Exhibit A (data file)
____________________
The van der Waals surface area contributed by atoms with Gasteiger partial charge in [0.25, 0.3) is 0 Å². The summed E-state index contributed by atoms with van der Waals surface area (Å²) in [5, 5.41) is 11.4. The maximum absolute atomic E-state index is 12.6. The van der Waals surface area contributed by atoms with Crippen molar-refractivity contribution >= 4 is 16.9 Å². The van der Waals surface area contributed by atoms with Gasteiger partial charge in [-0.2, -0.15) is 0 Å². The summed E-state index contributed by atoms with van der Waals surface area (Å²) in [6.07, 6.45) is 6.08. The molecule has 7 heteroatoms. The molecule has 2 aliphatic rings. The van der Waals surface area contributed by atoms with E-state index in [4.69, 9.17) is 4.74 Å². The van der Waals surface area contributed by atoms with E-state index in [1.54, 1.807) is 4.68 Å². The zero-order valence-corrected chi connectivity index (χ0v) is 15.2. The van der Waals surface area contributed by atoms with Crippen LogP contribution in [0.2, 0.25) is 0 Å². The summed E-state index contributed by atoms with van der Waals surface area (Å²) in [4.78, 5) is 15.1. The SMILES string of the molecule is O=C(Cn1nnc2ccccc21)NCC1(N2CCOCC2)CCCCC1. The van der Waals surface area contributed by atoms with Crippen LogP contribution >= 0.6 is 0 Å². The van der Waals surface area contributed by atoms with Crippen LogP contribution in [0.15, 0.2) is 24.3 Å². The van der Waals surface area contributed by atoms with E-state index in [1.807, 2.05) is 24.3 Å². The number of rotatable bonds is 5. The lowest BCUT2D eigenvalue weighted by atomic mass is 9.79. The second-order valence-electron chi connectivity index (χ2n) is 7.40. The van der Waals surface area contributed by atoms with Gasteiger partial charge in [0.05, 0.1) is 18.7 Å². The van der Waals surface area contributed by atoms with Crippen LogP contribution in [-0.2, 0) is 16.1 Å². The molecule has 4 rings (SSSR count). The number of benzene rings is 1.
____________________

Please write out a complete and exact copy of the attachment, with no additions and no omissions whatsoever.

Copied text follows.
The van der Waals surface area contributed by atoms with Gasteiger partial charge in [0.25, 0.3) is 0 Å². The summed E-state index contributed by atoms with van der Waals surface area (Å²) in [5, 5.41) is 11.4. The maximum absolute atomic E-state index is 12.6. The van der Waals surface area contributed by atoms with Crippen molar-refractivity contribution >= 4 is 16.9 Å². The van der Waals surface area contributed by atoms with Gasteiger partial charge in [-0.2, -0.15) is 0 Å². The summed E-state index contributed by atoms with van der Waals surface area (Å²) in [6.07, 6.45) is 6.08. The molecule has 7 heteroatoms. The molecule has 2 aliphatic rings. The van der Waals surface area contributed by atoms with E-state index in [4.69, 9.17) is 4.74 Å². The van der Waals surface area contributed by atoms with E-state index in [1.54, 1.807) is 4.68 Å². The zero-order valence-corrected chi connectivity index (χ0v) is 15.2. The van der Waals surface area contributed by atoms with Crippen LogP contribution in [0.2, 0.25) is 0 Å². The summed E-state index contributed by atoms with van der Waals surface area (Å²) in [4.78, 5) is 15.1. The SMILES string of the molecule is O=C(Cn1nnc2ccccc21)NCC1(N2CCOCC2)CCCCC1. The van der Waals surface area contributed by atoms with Crippen LogP contribution >= 0.6 is 0 Å². The van der Waals surface area contributed by atoms with Crippen LogP contribution in [0.15, 0.2) is 24.3 Å². The van der Waals surface area contributed by atoms with E-state index in [1.807, 2.05) is 24.3 Å². The number of rotatable bonds is 5. The lowest BCUT2D eigenvalue weighted by atomic mass is 9.79. The second-order valence-electron chi connectivity index (χ2n) is 7.40. The van der Waals surface area contributed by atoms with Gasteiger partial charge in [0.05, 0.1) is 18.7 Å². The van der Waals surface area contributed by atoms with Crippen LogP contribution in [-0.2, 0) is 16.1 Å². The molecule has 4 rings (SSSR count). The number of benzene rings is 1.